Beat the heat: The ever-reliable HR Aquatic Center

heated all year, the Hood River Aquatic Center is a great option for soaking-in the last weeks of summer when temps cool off.

Photo by Adam Lapierre.
heated all year, the Hood River Aquatic Center is a great option for soaking-in the last weeks of summer when temps cool off.

The Hood River Aquatic Center has a long and vibrant history as the county’s public swimming pool, dating back to its pre-remodel seasonal days when it was lined with 10-foot-high green fencing and the Summer Swim Bus picked-up and dropped-off full loads of kids from as far away as Parkdale to spend the day lounging around in the sunshine and helping lifeguards get good use out of their whistles.

These days the pool is open year-round, thanks to a retractable cover that is drawn back most of the summer, and is heated to a comfortable 82 degrees, thanks to a solar water system installed several years ago. The two small wading pools at the west end are kept even warmer, at about 92 degrees, making the pool an excellent option for playing in the water when, like the last couple of weeks, late August weather acts more like April.

The facility, owned and operated by Hood River Valley Parks and Rec, is open seven days a week, with open swim hours daily from 1-5 p.m. and weeknights from 7-9 p.m. Off-hour activities include lap swimming, swim lessons, water aerobics, kayaking, multiple swim team practices and water polo practice, as well as special party room that can be rented in hour increments for special events.

The pool is lined with bleachers and lounge chairs and the ceiling setup provides both sunny and shaded areas for swimming and relaxing. A rope swing, slide, water-basketball hoop and obligatory floating objects provide additional options for those in need of a little extra entertainment.

As part of annual maintenance, the pool will be closed from Sept. 3-12, reopening Sept. 13 at 8 a.m. Special rates of $1 are set for Monday and Wednesdays, 1-5 p.m. and Fridays from 7-9 p.m. Regular rates are $2.50 for kids and $3.50 for adults who reside in the county.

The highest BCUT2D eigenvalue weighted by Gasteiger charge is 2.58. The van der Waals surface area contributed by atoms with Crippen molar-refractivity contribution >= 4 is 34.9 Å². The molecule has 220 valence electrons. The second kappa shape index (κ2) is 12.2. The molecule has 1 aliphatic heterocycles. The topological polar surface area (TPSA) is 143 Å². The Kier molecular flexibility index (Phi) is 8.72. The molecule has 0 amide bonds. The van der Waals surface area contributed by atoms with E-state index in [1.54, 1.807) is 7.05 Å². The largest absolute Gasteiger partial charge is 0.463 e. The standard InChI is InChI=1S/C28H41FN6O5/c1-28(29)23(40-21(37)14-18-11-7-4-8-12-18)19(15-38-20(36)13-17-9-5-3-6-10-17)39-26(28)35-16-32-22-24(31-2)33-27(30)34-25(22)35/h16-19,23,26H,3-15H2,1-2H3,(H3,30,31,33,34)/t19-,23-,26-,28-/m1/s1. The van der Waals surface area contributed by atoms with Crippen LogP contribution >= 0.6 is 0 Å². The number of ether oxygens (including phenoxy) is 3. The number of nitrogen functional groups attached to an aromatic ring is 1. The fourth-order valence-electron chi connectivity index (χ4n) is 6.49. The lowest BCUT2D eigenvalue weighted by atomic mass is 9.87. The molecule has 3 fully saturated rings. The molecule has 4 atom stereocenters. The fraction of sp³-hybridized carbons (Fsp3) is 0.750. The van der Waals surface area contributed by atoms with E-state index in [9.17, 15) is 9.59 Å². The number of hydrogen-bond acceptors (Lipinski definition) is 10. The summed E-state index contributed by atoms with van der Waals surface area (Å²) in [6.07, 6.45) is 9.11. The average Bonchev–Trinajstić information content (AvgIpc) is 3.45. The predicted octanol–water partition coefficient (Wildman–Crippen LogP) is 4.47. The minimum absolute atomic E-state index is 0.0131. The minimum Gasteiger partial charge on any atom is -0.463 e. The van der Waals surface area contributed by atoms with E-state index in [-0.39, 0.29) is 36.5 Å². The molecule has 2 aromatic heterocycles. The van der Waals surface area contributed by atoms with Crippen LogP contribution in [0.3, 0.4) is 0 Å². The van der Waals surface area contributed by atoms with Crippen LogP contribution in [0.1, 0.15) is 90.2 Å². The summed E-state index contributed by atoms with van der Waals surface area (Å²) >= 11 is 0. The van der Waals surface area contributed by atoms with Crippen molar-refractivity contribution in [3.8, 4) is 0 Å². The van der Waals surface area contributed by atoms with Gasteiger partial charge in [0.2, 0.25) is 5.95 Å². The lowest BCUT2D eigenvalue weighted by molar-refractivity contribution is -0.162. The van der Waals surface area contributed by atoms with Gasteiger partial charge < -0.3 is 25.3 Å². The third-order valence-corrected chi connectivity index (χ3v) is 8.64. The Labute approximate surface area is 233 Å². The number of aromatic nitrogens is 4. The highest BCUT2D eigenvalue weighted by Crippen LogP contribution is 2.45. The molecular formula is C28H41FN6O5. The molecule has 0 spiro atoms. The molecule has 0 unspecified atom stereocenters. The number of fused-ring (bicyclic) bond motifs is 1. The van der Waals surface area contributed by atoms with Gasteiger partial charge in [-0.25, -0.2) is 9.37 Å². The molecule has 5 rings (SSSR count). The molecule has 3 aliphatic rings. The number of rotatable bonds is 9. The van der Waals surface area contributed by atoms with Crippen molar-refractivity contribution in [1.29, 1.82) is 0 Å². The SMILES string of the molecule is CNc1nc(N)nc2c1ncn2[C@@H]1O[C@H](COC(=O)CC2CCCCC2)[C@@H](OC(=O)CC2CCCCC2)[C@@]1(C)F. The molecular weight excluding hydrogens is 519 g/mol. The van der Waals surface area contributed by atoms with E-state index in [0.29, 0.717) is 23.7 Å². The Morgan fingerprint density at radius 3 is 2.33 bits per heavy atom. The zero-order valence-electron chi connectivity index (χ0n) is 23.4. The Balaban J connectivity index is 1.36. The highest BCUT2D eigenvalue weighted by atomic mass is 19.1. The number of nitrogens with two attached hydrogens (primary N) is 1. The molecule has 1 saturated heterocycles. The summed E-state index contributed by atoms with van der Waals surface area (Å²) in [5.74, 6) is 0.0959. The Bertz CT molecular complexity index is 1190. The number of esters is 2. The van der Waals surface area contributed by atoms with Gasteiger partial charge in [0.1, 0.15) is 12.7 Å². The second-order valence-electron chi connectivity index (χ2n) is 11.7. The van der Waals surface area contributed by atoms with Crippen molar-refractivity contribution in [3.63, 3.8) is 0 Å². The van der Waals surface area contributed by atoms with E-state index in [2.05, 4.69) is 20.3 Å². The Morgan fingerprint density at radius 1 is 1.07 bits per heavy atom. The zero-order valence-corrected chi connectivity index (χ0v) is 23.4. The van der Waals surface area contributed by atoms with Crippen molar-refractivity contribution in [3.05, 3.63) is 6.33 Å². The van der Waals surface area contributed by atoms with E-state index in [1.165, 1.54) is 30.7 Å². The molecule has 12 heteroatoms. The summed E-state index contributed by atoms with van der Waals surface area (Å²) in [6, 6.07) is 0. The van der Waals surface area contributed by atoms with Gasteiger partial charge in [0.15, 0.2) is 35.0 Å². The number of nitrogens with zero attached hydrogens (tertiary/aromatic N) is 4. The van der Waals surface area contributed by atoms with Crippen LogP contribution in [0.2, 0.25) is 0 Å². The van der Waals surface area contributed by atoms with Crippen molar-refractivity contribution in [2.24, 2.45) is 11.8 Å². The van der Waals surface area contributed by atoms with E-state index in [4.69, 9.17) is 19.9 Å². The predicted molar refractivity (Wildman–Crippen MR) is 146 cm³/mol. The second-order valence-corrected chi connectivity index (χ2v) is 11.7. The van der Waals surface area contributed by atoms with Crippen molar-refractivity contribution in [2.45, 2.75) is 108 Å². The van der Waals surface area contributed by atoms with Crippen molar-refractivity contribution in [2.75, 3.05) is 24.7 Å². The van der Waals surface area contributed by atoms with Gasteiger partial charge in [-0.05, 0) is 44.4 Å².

HRVPRD was created by voters in 1988 and has since helped provide recreational needs of the community through the aquatic center, the skate park and several parks and trails. For a complete list of pool schedules and activities and HRVPRD info, visit hoodriverparksandrec.org.

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Parkdale third graders sing "12 Disaster Days of Christmas"

Welcome to your sing-able Christmas gift list. What follows is an emergency rendition of “12 Days of Christmas” – for outfitting your home or car in case of snow storm, earthquake, flood or other emergency. Read it as a simple list, or sing it to the tune of “12 Days” – you know, as in “ … and a partridge in a pear tree…” Not to make light of it, but the song is a familiar framework for a set of gift ideas that you could consider gathering together, even if the recipient already owns items such as a bunch of coats, tire chains and flashlights. Stores throughout the Gorge are stocked up on all these items. Buying all 12 days might be prohibitive, but here are three ideas for checking any of the dozen off your list (notations follow, 1-12.) The gift items needed to stay warm, dry and safe are also coded to suggest items in your abode (A) in your car (C) or both (B). 12 Gallons of Water (A) 11 Family meals (B) 10 Cans of propane (A) 9 Hygiene bags (B) 8 Packs of batteries (A) 7 Spare coats (B) 6 Bright red flares (C) 5 Cozy blankets (B) 4 Tire chains (C) 3 Flashlights (B) 2 cell phone chargers (B) 1 And a crush-proof first aid kit (B) Price ranges? Here’s a few quotes for days Three, Two, Four and Nine: n A family gift of flashlights (three will run $15-30, Hood River Supply, Tum-A-Lum) n Cell phone chargers (two will run $30-60) n Tire chains (basic set, $30, Les Schwab, returnable if unused for the winter) n Family meals ($100 or so should cover the basics for three or four reasonably well-fed days) n The home kit should be kept in a handy place near an exit, and remember that water needs to be replenished every few months. If you have a solid first aid kit already, switch out the gift idea with “and-a-sto-o-u-t- tub-for it-all …” Otherwise, it’s a case of assembling your home or car kits and making sure all members of the family know what the resources are and how to use them (ie flares and propane). Emergency situations are at worst life-threatening, at best deeply uncomfortable if you and your family are left without power for an extended period, or traveling and find yourself in a situation where you need to wait out a storm, lengthy traffic delay, or other crisis. Notes on the 12 gift ideas: 12 – Gallons of water: that’s one per person in a four-member family to last for three days, the recommended minimum to be prepared for utility outages. 11 – Easy-open packaged goods, energy bars, dried food and nuts are good things to include for nutrition. Think of what your family of four needs for three days to stay fortified and hydrated (see number 12). Can-opener also recommended 10 – If you have a propane camping stove, keep extra fuel handy. 9 – Hygiene bags: put packaged moistened towelettes, toilet paper, and plastic ties in large garbage bags (for personal sanitation) Resource list courtesy of Hood River County Emergency Management, Barbara Ayers, manager/ 541-386-1213. The county also reminds residents to Get a Kit, Make A Plan to connect your family if separated, and Stay Informed. See www.co.hood-river.or.us to opt-in for citizen alerts. Enlarge



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